Symmetry in emotional and visual similarity between neutral and negative faces

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Riberto, M 
Talmi, D 
Pobric, G 

jats:pIs Mr. Hyde more similar to his alter ego Dr. Jekyll, because of their physical identity, or to Jack the Ripper, because both evoke fear and loathing? The relative weight of emotional and visual dimensions in similarity judgements is still unclear. We expected an asymmetric effect of these dimensions on similarity perception, such that faces that express the same or similar feeling are judged as more similar than different emotional expressions of same person. We selected 10 male faces with different expressions. Each face posed one neutral expression and one emotional expression (five disgust, five fear). We paired these expressions, resulting in 190 pairs, varying either in emotional expressions, physical identity, or both. Twenty healthy participants rated the similarity of paired faces on a 7-point scale. We report a symmetric effect of emotional expression and identity on similarity judgements, suggesting that people may perceive Mr. Hyde to be just as similar to Dr. Jekyll (identity) as to Jack the Ripper (emotion). We also observed that emotional mismatch decreased perceived similarity, suggesting that emotions play a prominent role in similarity judgements. From an evolutionary perspective, poor discrimination between emotional stimuli might endanger the individual.</jats:p>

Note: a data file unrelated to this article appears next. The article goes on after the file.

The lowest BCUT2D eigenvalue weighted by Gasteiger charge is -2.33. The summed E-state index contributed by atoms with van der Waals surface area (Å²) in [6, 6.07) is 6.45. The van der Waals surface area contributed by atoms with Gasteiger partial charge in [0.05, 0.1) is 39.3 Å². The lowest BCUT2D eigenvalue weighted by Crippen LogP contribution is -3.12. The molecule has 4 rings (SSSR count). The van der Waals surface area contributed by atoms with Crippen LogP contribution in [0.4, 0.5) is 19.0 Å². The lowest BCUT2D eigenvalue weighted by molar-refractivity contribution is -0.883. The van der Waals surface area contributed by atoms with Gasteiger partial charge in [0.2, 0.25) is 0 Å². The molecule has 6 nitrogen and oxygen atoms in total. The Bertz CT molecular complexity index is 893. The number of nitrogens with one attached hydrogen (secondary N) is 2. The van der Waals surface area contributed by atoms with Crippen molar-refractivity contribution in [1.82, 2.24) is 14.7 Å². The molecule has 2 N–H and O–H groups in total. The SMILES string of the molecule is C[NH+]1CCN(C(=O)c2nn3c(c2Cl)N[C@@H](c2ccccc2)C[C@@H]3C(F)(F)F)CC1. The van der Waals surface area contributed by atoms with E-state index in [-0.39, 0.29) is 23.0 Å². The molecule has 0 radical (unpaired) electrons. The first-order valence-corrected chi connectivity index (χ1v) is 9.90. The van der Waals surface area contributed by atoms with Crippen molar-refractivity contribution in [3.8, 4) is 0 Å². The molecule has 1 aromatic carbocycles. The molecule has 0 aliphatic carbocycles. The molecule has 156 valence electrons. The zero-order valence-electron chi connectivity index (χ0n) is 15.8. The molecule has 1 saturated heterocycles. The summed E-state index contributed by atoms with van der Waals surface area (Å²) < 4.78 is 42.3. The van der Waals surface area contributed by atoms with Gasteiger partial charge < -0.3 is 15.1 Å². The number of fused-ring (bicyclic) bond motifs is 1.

emotions, similarity, symmetry, RSA
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